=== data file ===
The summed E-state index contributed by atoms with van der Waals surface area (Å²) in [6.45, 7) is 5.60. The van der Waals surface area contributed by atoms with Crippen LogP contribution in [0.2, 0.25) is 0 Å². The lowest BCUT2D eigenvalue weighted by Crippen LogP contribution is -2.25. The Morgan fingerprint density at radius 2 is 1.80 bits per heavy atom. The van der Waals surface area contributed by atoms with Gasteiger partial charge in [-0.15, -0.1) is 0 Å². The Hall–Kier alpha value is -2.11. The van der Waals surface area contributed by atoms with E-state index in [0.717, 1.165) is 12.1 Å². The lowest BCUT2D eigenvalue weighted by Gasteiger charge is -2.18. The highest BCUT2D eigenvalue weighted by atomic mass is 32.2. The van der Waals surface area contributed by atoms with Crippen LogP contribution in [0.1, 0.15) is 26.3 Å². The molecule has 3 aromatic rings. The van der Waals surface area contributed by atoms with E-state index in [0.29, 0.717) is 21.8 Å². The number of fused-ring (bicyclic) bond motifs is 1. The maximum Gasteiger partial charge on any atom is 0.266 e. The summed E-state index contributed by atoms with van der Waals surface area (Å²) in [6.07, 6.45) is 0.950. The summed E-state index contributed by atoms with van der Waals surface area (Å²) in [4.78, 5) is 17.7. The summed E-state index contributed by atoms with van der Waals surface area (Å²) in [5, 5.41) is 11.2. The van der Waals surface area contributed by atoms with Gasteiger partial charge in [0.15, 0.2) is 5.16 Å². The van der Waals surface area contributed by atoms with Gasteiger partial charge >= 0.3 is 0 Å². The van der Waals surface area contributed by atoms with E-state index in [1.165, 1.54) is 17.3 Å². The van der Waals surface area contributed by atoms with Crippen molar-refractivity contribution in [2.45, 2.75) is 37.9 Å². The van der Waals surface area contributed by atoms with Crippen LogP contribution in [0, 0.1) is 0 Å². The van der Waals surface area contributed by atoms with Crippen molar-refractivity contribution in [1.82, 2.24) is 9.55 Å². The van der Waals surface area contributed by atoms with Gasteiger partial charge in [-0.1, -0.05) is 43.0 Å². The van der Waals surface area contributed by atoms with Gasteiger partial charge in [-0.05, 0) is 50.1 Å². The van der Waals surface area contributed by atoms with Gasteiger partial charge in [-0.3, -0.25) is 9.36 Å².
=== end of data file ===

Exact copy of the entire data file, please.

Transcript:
The summed E-state index contributed by atoms with van der Waals surface area (Å²) in [6.45, 7) is 5.60. The van der Waals surface area contributed by atoms with Crippen LogP contribution in [0.2, 0.25) is 0 Å². The lowest BCUT2D eigenvalue weighted by Crippen LogP contribution is -2.25. The Morgan fingerprint density at radius 2 is 1.80 bits per heavy atom. The van der Waals surface area contributed by atoms with Gasteiger partial charge in [-0.15, -0.1) is 0 Å². The Hall–Kier alpha value is -2.11. The van der Waals surface area contributed by atoms with E-state index in [0.717, 1.165) is 12.1 Å². The lowest BCUT2D eigenvalue weighted by Gasteiger charge is -2.18. The highest BCUT2D eigenvalue weighted by atomic mass is 32.2. The van der Waals surface area contributed by atoms with Crippen LogP contribution in [0.1, 0.15) is 26.3 Å². The molecule has 3 aromatic rings. The van der Waals surface area contributed by atoms with E-state index in [0.29, 0.717) is 21.8 Å². The number of fused-ring (bicyclic) bond motifs is 1. The maximum Gasteiger partial charge on any atom is 0.266 e. The summed E-state index contributed by atoms with van der Waals surface area (Å²) in [6.07, 6.45) is 0.950. The summed E-state index contributed by atoms with van der Waals surface area (Å²) in [4.78, 5) is 17.7. The summed E-state index contributed by atoms with van der Waals surface area (Å²) in [5, 5.41) is 11.2. The van der Waals surface area contributed by atoms with Gasteiger partial charge in [0.15, 0.2) is 5.16 Å². The van der Waals surface area contributed by atoms with Gasteiger partial charge >= 0.3 is 0 Å². The van der Waals surface area contributed by atoms with E-state index in [1.165, 1.54) is 17.3 Å². The van der Waals surface area contributed by atoms with Crippen molar-refractivity contribution in [2.45, 2.75) is 37.9 Å². The van der Waals surface area contributed by atoms with Crippen LogP contribution in [0, 0.1) is 0 Å². The van der Waals surface area contributed by atoms with Crippen molar-refractivity contribution in [1.82, 2.24) is 9.55 Å². The van der Waals surface area contributed by atoms with Gasteiger partial charge in [-0.1, -0.05) is 43.0 Å². The van der Waals surface area contributed by atoms with Gasteiger partial charge in [-0.05, 0) is 50.1 Å². The van der Waals surface area contributed by atoms with Gasteiger partial charge in [-0.3, -0.25) is 9.36 Å².